I just Entered the Tourist Zone-AHHH!

“Let’s go to Jamaica,” My Colombian husband proclaimed. In his mind, he could see Bob Marley singing in the jungle to his Rastafarian friends changing the world with “One Love”. Other visions popping in his mind were other black Caribbeans moving with the brilliant sounds and colors of the Island. Then, I took the reality needle and popped his balloon.

“Baby, it sounds nice but, Jamaica is a lot of hotels and they own all of the beaches and most people work for the hotels…” On and on I uttered my warnings. His eyes were still glassy with his vision. “It’s a bunch of tourists who come and…” Nope, he wasn’t hearing a word.

This was going to be one of those cases that he would have to experience himself to believe.

I booked a typical hotel though, that’s not true because when looking at hotels, I found that they seems to be either around $800 per night as a luxury room in a luxury hotel or $70 per night in a scary looking hotel. Maybe that would have been the way to go actually. Our hotel was on sale for $280 per night, still more than I like to spend. Book an Airbbnb you say? Sure, but then what about getting to the beach that’s owned by the big hotels?

Shame on me.  This is where I totally blundered.  Should have picked something local.

We had left the travel zone and entered the tourist zone. Tourists muddled left and right shuffling idly to and from the barn sized buffet to the giant pools like zombies. I saw the look of horror on John’s face. Before he said anything, I pipped in, “This is Jamaica. It’s big hotels, tourists from big countries who want to eat and go to the pool and drink.” My past warnings, I think, we’re now coming back to him.

My altruistic and perhaps naive side is screaming.  This is the side of me that wants to see everyone have equal access to beaches, jobs, healthcare, etc.  This is the side of me that would love to support local food and culture.  This is the side of me that wants to tear off wrist bands and off limit elitist ropes for the luxury pool and off-limit beaches. 

And to continue, surely I’m not the only person who sees similarities between the Caribbean tourist industry and the transatlantic slave era of the 17 and 18th centuries?  I know this may sound a bit dramatic at first but, hold this idea for a minute and review – I see scores of tourists, mostly from 1st world countries, people settling on this island in the “big house” aka the giant hotel lobby which, often times resembles a plantation.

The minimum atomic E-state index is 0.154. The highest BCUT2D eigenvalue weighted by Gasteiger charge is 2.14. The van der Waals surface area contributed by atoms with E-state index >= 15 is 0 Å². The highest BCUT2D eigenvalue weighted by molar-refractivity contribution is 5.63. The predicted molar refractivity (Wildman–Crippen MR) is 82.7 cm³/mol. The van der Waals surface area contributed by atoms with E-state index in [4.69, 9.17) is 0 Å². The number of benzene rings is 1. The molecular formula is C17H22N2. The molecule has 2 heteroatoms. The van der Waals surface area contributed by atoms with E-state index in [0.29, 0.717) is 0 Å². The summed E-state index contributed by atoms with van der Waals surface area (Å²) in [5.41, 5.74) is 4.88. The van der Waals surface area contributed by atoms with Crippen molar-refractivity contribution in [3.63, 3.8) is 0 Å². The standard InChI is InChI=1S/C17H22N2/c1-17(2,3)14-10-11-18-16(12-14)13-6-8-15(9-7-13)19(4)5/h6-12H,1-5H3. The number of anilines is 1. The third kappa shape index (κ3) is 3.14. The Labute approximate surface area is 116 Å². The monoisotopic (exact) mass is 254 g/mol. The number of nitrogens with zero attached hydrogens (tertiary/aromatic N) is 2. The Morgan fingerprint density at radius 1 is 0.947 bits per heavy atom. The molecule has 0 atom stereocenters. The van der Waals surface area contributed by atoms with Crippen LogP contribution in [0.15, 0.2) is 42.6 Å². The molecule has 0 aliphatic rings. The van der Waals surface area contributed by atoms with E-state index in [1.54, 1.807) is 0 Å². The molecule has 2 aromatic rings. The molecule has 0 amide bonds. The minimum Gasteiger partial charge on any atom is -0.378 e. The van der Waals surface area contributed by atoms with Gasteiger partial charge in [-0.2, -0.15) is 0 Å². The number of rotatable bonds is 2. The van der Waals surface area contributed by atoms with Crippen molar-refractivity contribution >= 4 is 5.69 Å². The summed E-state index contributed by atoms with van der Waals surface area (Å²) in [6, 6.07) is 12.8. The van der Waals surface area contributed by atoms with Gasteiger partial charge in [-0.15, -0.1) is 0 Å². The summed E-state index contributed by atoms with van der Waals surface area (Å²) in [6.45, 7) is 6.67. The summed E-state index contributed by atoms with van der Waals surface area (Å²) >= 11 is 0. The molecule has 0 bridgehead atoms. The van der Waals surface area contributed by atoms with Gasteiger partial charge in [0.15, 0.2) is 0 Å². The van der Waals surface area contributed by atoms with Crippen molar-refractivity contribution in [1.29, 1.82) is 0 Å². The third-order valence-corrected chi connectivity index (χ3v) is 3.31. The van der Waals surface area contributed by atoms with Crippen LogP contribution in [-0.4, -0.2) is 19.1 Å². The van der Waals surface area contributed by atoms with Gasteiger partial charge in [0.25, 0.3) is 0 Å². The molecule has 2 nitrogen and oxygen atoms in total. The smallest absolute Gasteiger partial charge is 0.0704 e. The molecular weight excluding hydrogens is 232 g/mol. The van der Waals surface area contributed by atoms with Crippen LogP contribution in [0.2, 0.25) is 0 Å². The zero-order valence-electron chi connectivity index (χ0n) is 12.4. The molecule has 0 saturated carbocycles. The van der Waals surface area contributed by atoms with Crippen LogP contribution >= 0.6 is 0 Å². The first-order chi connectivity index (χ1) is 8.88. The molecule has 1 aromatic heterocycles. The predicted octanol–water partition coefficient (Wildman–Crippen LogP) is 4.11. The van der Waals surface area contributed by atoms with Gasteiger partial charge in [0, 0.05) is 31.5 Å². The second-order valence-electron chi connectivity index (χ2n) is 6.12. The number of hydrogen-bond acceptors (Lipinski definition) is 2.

Jamaicans serve the overfed priviliged few who can afford to travel their breakfast, lunch, and dinner.  These meals are served on fine linens and tables perfectly set.  I almost fell on the pool deck when I saw waiters serving people on barcaloungers. The waiters were wearing white gloves during this heat!  For real?  And God forbid that you do anything for yourself because then, the workers will get in trouble for not attending properly to your every need. Meanwhile, the maids clean and restock your room.

The biggest stab to my heart is that I contributed to this racket by coming here again adding more money to this machine. Shame on me.  

And, then my personal battle rages further because the argument can easily be made that without the tourist industry, Jamaica would be less economically healthy.  The image of the Celtic snake eating itself comes to mind.  

We did escape the resort and explored Ocho Rios on our own for the more real Jamaican experience.  This, I am happy to report, was entirely refreshing.  I suppose it is what it is and I’m going to count m y blessings as one of the privileged few right?


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